|José Emilio Pacheco—poet, writer,
essayist, and translator—in his library.
A few days ago I heard from Angela Mairead Coid, wife of my poetic mentor George McWhirter, that on Friday, January 24, the Mexican literary giant José Emilio Pacheco had fallen and struck his head, but appeared to be in no pain; he could not be awakened the next day, however, and passed away the day after—Sunday—from cardiac arrest. Pacheco was 74.
The news was delivered by way of this article in the student newspaper at University of British Columbia, where George taught for many years and where he met Pacheco in 1968, when he was teaching in the university’s Hispanic and Italian studies department.
|Available from New Directions|
The great poet’s death came was a blow to both George and Angela. George has been translating Pacheco for decades; in 1987 New Directions published his edition of Pacheo’s Selected Poems, a generous anthology of poems published in Spanish between 1958 and 1983. The vast majority of translations in the book are George’s own.
Here is one of my favorites from that collection, Englished by George:
Let’s talk about snow once more let’s say
its cardinal virtue is that it’s quiet
It knows how to be born with impeccable smoothness in
and when we wake we see it has claimed
the earth and the trees.
The snow that is all around you today, where will it go?
The snow that spins interminably about the city
and the house
will take off into thin air
again be cloud and water
then snow once more
You don’t have its easy adaptable nature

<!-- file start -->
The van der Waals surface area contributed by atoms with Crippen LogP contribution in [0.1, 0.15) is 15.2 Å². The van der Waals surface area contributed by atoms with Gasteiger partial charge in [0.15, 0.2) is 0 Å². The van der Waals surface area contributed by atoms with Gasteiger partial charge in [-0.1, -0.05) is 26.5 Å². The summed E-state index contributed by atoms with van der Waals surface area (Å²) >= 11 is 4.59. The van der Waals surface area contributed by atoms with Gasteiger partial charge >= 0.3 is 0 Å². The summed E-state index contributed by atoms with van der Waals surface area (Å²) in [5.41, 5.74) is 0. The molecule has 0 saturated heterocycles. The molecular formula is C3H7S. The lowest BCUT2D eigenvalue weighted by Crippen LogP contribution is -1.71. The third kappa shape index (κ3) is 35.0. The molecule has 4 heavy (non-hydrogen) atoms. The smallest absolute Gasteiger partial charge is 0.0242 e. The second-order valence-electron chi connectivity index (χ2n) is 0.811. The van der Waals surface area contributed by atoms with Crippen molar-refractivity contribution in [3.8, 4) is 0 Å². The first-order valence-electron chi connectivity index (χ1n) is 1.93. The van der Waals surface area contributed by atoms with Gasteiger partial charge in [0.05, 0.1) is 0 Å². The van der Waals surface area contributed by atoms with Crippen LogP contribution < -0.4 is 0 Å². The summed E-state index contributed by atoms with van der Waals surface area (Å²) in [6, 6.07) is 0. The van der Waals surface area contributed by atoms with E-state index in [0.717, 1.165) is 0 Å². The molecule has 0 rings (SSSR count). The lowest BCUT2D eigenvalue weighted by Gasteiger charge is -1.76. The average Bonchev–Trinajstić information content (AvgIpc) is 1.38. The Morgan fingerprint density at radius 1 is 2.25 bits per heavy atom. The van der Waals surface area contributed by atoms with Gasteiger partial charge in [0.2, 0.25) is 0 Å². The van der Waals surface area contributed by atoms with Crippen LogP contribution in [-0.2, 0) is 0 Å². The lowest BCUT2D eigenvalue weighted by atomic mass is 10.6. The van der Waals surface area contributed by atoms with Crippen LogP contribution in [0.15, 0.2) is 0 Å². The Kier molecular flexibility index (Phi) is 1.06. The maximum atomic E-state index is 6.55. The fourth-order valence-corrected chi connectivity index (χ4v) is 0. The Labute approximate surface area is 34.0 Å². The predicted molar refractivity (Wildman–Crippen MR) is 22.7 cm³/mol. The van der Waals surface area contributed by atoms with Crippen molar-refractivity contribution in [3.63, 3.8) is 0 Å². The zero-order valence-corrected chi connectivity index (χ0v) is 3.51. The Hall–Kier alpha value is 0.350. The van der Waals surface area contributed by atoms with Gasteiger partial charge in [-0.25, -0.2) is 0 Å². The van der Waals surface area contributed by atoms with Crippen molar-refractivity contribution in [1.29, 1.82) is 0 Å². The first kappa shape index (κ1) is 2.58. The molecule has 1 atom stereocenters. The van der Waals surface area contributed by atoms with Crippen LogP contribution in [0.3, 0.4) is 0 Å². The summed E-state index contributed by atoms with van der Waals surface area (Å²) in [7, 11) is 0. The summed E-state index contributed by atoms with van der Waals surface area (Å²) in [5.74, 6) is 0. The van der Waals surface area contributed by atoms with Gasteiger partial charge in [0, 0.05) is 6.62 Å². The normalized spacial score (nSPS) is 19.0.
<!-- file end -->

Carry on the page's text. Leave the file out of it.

You’ll go on and die and be buried
You will be the clod of earth the snow settles on
|Available from City Lights|
Another major collection of Pacheco translations, City of Memory and Other Poems, includes two complete books: I Watch the Earth: Poems 1983-1986, and City of Memory: Poems 1986-1989. The former is translated by David Lauer, the latter by Cynthia Steele. Among my favorites is this one, in Steele’s translation:
A DOG’S LIFE
We despise dogs for letting themselves
be trained, for learning to obey.
We fill the noun dog with rancor
to insult each other.
And it’s a miserable death
to die like a dog.
Yet dogs watch and listen
to what we can’t see or hear.
(or so we believe),
they have a talent we certainly lack.
And no doubt they think and know.
they probably despise us
for our need to find masters,
for our pledge of allegiance to the strongest.
|Pacheco receiving the Cervantes Prize
at the University of Alcalá de Henares,
April 23, 2010
There is simply no kind of poem Pacheco did not write: lyrics, lyric sequences, narratives, philosophical verse, satires—all humble and humbling in their directness and lack of both theoretical jargon and political cant. The poet’s obituary in La Jornada captures Pacheco’s personality, especially when it quotes his reaction to the publication of his massive Sooner or Later (Tarde o temprano): Poems 1958-2009 by Fondo Cultura Económica:
“I never thought I would write a book of 800 pages,” he said. “I must be very fruitful, but no, it isn’t fertility, it’s an abundance of time. Eight hundred pages in 50 years are no more than 15 pages a year. They could say, ‘This guy doesn’t write anything.'” He’d said much the same thing a few days earlier at the International Book Fair in Guadalajara, upon receiving the Queen Sofía Prize, but in that speech he’d added: “How I wish that the product of all that effort and perseverance may be, in the end, ten valid poems.”
Angela, in her email to me, remarked that “José Emilio Pacheco was Mexico’s Seamus Heaney.” High praise from a woman who, like her husband, has remained distinctly Irish after almost 50 years in Canada!